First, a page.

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Personal flotation device lanyard caught in rope during vessel unmooring

  • What happened?

    A vessel mooring line snagged on the installation flange on another vessel during unmooring.

    Technician used a grappling hook and small diameter rope to free the mooring line.

    The grappling hook became caught in the mooring line.  The rope became entangled in a loose lanyard on the technician's personal flotation device.

    When the mooring line was released from the snag point, the grappling hook and rope dropped to the water, pulling the technician towards the edge of the vessel.

    Technician managed to free himself before being pulled overboard.

    Breasting Dolphin approximately 12 metres in height with flanges and a fender
  • Why did it happen?

    Hazards associated with protruding grouting flanges on piles was not fully recognised.

    Poor communication between storage & loading and marine personnel.  Unclear roles and responsibilities.

    Risks associated with handling mooring lines were not fully identified and mitigated.

    When a mooring line snagged, there was a perceived urgency from the production team to release the snagged line.  They did not stop to consider the dangers of using a grappling hook intended only for vessel use, or of entanglement with a personal floatation device lanyard, even though these were known to come loose.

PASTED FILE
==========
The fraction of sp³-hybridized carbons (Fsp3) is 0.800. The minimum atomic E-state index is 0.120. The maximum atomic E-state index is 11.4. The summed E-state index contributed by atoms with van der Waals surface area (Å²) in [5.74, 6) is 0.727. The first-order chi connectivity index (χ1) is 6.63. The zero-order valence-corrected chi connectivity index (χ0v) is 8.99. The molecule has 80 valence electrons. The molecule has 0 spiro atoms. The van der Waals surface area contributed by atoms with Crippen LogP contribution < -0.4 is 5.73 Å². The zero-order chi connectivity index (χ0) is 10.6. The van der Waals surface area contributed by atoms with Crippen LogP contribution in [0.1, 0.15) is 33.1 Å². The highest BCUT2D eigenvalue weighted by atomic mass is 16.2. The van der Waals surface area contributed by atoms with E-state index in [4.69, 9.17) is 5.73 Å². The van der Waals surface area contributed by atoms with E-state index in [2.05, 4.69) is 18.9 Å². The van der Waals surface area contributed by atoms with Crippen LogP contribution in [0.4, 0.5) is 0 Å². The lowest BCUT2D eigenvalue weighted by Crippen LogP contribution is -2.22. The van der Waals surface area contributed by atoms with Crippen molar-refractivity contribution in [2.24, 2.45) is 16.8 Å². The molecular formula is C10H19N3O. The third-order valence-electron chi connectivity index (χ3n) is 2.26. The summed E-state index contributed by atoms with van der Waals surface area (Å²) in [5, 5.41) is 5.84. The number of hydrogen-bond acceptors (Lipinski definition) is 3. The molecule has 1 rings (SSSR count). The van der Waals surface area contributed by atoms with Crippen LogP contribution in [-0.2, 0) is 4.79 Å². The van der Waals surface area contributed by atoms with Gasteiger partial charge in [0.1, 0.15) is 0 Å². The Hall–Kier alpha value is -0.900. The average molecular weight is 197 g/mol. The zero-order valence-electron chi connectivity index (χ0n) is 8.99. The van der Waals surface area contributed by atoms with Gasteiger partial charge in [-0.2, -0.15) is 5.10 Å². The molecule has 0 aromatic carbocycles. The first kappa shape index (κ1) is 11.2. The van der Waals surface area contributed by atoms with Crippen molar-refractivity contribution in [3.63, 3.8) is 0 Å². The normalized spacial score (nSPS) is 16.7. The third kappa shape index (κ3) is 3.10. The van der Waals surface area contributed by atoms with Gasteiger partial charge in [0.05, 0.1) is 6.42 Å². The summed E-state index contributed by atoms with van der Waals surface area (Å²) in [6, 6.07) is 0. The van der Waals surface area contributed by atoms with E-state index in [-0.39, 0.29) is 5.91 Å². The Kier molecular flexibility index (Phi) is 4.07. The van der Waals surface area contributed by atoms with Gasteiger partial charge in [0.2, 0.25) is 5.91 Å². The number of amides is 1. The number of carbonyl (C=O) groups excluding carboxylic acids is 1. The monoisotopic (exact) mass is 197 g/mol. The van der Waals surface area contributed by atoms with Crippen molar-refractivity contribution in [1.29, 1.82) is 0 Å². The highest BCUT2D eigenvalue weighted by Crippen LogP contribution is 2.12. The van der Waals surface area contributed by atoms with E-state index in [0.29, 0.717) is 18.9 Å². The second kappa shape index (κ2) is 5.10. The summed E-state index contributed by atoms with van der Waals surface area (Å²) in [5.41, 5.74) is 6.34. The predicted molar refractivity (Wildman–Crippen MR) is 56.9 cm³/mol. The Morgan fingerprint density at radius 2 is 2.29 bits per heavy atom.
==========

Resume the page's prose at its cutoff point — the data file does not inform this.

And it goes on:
A personal flotation device with a PFD lanyard hanging from the personal flotation device
  • What did they learn?

    Ensure operating procedures clearly define:

    • roles and responsibilities
    • communication methods and protocols between work teams.

    Make sure these are understood.

    When abnormal situations arise, stop and think.

    Responses to abnormal situations (not just normal operating conditions) should be pre-planned and documented. Ensure personnel knows how to respond.

    A diagram showing the orientation of Breasting Dolphins in relation to the snag point
  • Ask yourself or your crew

    What other actions could have been taken?

    How can something like this happen here?

    What might a mooring line snag on?

    If a line snags, what should we do?

    Has your lanyard ever snagged? What happened? What could have happened?

    How can we improve how different teams communicate?

    Ask your crew - icon
Published on 28/06/19 132 Views 0 likes

A vessel mooring line snagged on the installation flange on another vessel during unmooring. While trying to free the mooring line, a technician’s loose personal floating device lanyard got entangled with a rope, pulling him towards the edge of the vessel. He managed to free himself before being pulled overboard.